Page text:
The Black Sheep Interviews: John (but not Peter or Bjorn)
- Written by Brendan Bonham
- September 9, 2011
The Black Sheep: How did having a hit like "Young Folks" change your approach to writing songs for Gimme Some?
John: I think we’re 50% "screw it" and 50% "let’s not screw it up". Having a hit in the genre of "indie-pop" --or whatever we are-- could be a bit like if the most popular dish at a steakhouse was fish, in other words, "confusing." For us "the hit" works like a carrot on a stick, "Young Folks" has a life of its own and that is what you want to happen to all of the songs you write. We wanna make evergreens, classic fucking pop songs that will last forever, and we try to do that all the time. Sometimes we fail, of course, but on Gimme Some we think that there are some pretty decent ones, for sure.
TBS: What's the creative process for you guys? Like, talk me through how you get an idea for a song to how you get a finished product.
John: Things start when I’m on tour, walking the streets of some city like Chicago and a melody starts playing in my brain. I’ll pick up my smartphone and record the melody. Then, when I get back to Sweden I’ll go back to the smartphone for the melodies and the lyrics or notes I made for it. I use that to build a song. Three months later I’ll make a demo and sent it off to Peter and Bjorn, we’ll meet in some deserted cellar and rehearse it for 30 or 40 minutes. Eventually we’ll book a studio with some decent mics, walk into a studio and spend 8 or so hours recording a song. Of course the song gets changed like, 6 times. After a few beers and some more mixing we’ll like how it sounds, and we’ll head to mixing (the most mysterious part of the creation). We’ll fight over the mix for a while, and a few weeks later it’ll be finished, we’ll master it and it’ll be ready for a person’s ears.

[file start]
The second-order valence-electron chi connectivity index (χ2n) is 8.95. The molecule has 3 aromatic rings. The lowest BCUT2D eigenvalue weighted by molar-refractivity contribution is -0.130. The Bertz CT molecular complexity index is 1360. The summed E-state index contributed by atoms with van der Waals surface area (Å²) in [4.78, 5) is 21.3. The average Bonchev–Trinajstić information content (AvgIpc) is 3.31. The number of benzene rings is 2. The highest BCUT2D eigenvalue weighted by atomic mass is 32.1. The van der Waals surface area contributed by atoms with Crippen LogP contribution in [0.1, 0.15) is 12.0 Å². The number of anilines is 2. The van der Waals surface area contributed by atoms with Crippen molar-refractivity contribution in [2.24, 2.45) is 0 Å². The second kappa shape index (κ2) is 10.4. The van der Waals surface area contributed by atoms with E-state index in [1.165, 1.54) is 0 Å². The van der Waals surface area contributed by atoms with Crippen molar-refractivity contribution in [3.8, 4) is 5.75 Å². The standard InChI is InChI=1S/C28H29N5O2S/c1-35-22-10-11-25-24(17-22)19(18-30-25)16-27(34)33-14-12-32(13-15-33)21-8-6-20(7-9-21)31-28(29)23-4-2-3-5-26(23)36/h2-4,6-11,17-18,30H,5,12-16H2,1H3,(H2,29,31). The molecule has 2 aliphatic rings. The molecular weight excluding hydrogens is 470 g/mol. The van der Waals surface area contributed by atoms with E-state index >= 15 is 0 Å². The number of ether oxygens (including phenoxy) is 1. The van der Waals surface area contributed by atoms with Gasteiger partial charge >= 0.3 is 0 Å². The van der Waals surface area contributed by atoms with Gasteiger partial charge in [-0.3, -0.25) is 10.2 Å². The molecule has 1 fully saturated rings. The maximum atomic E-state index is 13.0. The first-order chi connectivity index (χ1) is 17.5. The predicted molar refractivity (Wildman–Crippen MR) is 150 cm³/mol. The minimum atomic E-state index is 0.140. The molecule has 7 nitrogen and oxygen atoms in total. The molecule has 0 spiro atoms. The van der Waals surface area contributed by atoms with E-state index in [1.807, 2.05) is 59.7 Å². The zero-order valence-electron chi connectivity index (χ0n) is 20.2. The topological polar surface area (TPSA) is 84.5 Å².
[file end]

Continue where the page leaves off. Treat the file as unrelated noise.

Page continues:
TBS: Can you talk about the differences, if any, in touring different countries or continents? Can you make--or speak in-- generalities about venues and shows in different parts of the world, or is that just a myopic point of view from an ill-traveled interviewer?
John: People are more or less quite similar all over the world, believe it or not. The biggest difference-- and the stuff that will affect the show-- is the way the stage works and what kind of food you eat before playing. (And we have eaten much better stuff in Texas than in France).
During our upcoming US tour we want to explore those differences even more. In Chicago, for instance, we play at like four different venues during one week. We had this idea that people could get a super ticket and go to all of the shows, we want it to be like a big PB&J buffet, hopefully no one will throw up afterwards.
TBS: You've shown a lot of support for hip-hop, and hip-hop artists have shown a lot of love to you. Why do you think your music lends itself so well to that genre?
John: I think it’s because the drums and the beats in our music are so awesome. (Editor’s note: Because John is the drummer, you see.)
TBS: When you're not busy doing music things, what are you doing?
John: At the moment mostly kissing and eating. Not at the same time though.